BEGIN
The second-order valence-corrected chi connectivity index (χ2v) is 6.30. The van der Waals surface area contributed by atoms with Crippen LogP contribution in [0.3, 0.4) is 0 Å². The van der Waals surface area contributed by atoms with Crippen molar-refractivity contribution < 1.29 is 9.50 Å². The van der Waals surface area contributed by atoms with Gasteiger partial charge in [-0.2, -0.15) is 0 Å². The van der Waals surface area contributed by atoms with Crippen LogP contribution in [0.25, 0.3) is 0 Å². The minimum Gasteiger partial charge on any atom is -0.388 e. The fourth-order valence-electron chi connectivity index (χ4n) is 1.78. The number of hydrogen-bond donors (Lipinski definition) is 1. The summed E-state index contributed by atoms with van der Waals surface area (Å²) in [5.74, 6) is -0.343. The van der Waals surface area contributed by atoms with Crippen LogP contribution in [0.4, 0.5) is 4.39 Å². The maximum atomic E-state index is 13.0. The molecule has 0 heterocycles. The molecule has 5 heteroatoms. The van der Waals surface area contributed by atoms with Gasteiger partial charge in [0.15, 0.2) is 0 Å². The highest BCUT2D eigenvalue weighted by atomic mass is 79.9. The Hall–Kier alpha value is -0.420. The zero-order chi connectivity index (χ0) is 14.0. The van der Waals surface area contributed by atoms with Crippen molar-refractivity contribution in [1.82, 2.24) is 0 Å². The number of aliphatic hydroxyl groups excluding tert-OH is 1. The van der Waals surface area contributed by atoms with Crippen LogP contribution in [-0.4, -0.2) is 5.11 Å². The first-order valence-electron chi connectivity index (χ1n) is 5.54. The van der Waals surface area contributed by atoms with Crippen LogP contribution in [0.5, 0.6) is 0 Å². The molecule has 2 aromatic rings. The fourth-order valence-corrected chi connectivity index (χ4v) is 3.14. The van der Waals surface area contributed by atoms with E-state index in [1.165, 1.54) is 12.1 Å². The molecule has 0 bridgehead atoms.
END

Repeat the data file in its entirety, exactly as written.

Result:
The second-order valence-corrected chi connectivity index (χ2v) is 6.30. The van der Waals surface area contributed by atoms with Crippen LogP contribution in [0.3, 0.4) is 0 Å². The van der Waals surface area contributed by atoms with Crippen molar-refractivity contribution < 1.29 is 9.50 Å². The van der Waals surface area contributed by atoms with Gasteiger partial charge in [-0.2, -0.15) is 0 Å². The van der Waals surface area contributed by atoms with Crippen LogP contribution in [0.25, 0.3) is 0 Å². The minimum Gasteiger partial charge on any atom is -0.388 e. The fourth-order valence-electron chi connectivity index (χ4n) is 1.78. The number of hydrogen-bond donors (Lipinski definition) is 1. The summed E-state index contributed by atoms with van der Waals surface area (Å²) in [5.74, 6) is -0.343. The van der Waals surface area contributed by atoms with Crippen LogP contribution in [0.4, 0.5) is 4.39 Å². The maximum atomic E-state index is 13.0. The molecule has 0 heterocycles. The molecule has 5 heteroatoms. The van der Waals surface area contributed by atoms with Gasteiger partial charge in [0.15, 0.2) is 0 Å². The highest BCUT2D eigenvalue weighted by atomic mass is 79.9. The Hall–Kier alpha value is -0.420. The zero-order chi connectivity index (χ0) is 14.0. The van der Waals surface area contributed by atoms with Crippen molar-refractivity contribution in [1.82, 2.24) is 0 Å². The number of aliphatic hydroxyl groups excluding tert-OH is 1. The van der Waals surface area contributed by atoms with Crippen LogP contribution in [-0.4, -0.2) is 5.11 Å². The first-order valence-electron chi connectivity index (χ1n) is 5.54. The van der Waals surface area contributed by atoms with Crippen LogP contribution in [0.5, 0.6) is 0 Å². The molecule has 2 aromatic rings. The fourth-order valence-corrected chi connectivity index (χ4v) is 3.14. The van der Waals surface area contributed by atoms with E-state index in [1.165, 1.54) is 12.1 Å². The molecule has 0 bridgehead atoms.